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Solution Found for Mislabeled Specimens in Clinical Laboratories

By Labmedica International staff writers
Posted on 30 Apr 2014
Image: An automated camera system developed for photographing specimen tube exteriors for vision processing and optical character recognition analysis to detect possible mislabeled specimens (Photo courtesy of ARUP laboratories).
Image: An automated camera system developed for photographing specimen tube exteriors for vision processing and optical character recognition analysis to detect possible mislabeled specimens (Photo courtesy of ARUP laboratories).
The incidence of patient identification errors, including mislabeled and misidentified specimens, is thought to be unacceptably high in clinical laboratories.

The best data on errors in USA laboratories is derived from three separate College of American Pathologists (CAP; Northfield, IL, USA) Q-Probe studies, in which the reported rates of mislabeled specimens were 0.39/1,000 in 120 institutions in 2006, 0.92/1,000 in 147 clinical laboratories in 2008, and 1.12% of blood bank specimens in 122 clinical laboratories.

Laboratory scientists at the ARUP Laboratories (Salt Lake City, UT, USA) have examined the problem of misidentification and have suggested some possible solutions. One approach is the single piece flow and this concept has significant error-proofing potential for labeling tasks at relatively low cost. They suggest that to prevent errors during collection and processing, avoid having specimens from multiple patients in the active work area at the same time. Similarly, avoid using strips of labels from a label printer with labels for multiple patients that must be matched to specimens and if using an automated aliquoting device, be sure that the label exactly duplicates the barcode label from the primary tube to facilitate error detection.

Another tool that more laboratories are using is the portable barcode scanner. These scanners read wristband barcodes at point-of-collection and work well in conjunction with portable barcode label printers or point-of-care analytical devices. However, barcode devices make more errors than commonly believed. Display and layout inconsistency of the barcode can also leads to an increase in errors. It is recommended to implement the Clinical and Laboratory Standards Institute (Wayne, PA, USA) Standard AUTO12-A, Specimen Labels: Content and Location, Fonts, and Label Orientation.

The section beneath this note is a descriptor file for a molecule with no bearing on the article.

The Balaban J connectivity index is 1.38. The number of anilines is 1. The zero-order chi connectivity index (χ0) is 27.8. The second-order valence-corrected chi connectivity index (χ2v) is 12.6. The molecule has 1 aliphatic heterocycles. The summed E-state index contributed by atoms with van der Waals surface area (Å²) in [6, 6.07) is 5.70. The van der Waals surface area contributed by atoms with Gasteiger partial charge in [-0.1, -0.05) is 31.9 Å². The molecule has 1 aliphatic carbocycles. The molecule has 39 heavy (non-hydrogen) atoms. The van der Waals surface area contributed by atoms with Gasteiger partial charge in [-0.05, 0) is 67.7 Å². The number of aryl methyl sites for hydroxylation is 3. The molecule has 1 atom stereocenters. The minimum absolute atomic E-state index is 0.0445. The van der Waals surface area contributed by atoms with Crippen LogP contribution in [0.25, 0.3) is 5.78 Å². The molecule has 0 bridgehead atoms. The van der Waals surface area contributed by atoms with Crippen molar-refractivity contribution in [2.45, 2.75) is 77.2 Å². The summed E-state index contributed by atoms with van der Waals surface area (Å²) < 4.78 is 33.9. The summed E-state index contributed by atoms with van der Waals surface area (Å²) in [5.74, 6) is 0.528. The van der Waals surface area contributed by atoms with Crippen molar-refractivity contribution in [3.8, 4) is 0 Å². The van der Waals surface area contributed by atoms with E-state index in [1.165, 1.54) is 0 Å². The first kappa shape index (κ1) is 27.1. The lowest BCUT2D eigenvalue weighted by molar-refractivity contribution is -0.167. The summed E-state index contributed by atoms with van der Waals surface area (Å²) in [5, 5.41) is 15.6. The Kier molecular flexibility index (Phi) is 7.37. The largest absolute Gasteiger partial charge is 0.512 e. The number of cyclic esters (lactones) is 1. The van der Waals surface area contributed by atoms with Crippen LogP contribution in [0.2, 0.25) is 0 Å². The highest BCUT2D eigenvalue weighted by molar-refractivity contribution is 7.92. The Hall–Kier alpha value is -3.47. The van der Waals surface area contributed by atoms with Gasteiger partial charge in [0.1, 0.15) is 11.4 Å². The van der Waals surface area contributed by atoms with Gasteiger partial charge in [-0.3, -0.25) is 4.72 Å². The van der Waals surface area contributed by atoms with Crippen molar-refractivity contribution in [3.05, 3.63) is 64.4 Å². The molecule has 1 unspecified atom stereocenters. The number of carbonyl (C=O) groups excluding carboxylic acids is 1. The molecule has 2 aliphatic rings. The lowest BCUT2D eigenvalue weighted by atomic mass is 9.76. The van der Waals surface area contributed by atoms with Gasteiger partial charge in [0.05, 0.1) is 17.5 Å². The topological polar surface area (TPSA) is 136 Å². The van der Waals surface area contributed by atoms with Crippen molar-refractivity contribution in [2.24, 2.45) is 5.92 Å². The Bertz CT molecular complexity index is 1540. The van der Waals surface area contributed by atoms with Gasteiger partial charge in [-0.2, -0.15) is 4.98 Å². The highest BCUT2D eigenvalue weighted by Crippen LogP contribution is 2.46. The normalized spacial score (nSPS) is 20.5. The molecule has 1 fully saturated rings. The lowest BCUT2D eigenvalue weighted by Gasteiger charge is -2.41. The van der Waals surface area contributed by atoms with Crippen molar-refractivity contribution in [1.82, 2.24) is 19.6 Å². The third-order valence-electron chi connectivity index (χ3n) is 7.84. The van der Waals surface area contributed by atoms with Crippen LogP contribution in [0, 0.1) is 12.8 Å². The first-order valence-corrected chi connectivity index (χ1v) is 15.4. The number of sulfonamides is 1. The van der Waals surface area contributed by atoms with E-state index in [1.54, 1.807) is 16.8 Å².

The scientists have invented one high tech solution that they believe will bring their own error rate for mislabeled specimens to near zero and which, with further refinement, may become suitable for use on commercial automation systems. This is a robotic camera system that can lift a specimen tube from the transport carrier on an automated track, take four simultaneous photographs of the tube using four equidistantly spaced high resolution cameras, and precisely stitch the four photographs into a single photograph of the entire exterior of the tube. It then uses optical character recognition (OCR) to compare the patient name on the original label to the patient name in the laboratory information system (LIS), as identified by reading the barcode on the LIS label.

Since the robotic system was implemented in October 2012, the system has collected and analyzed some 2.4 million images and more than 300 mislabeled specimens have been detected, of which only 53% were found through our normal quality assurance processes. For the subset of specimens routed through this advanced automation, significantly fewer corrected reports have been issued.

Related Links:
College of American Pathologists
ARUP Laboratories 
Clinical and Laboratory Standards Institute

Sekisui Diagnostics
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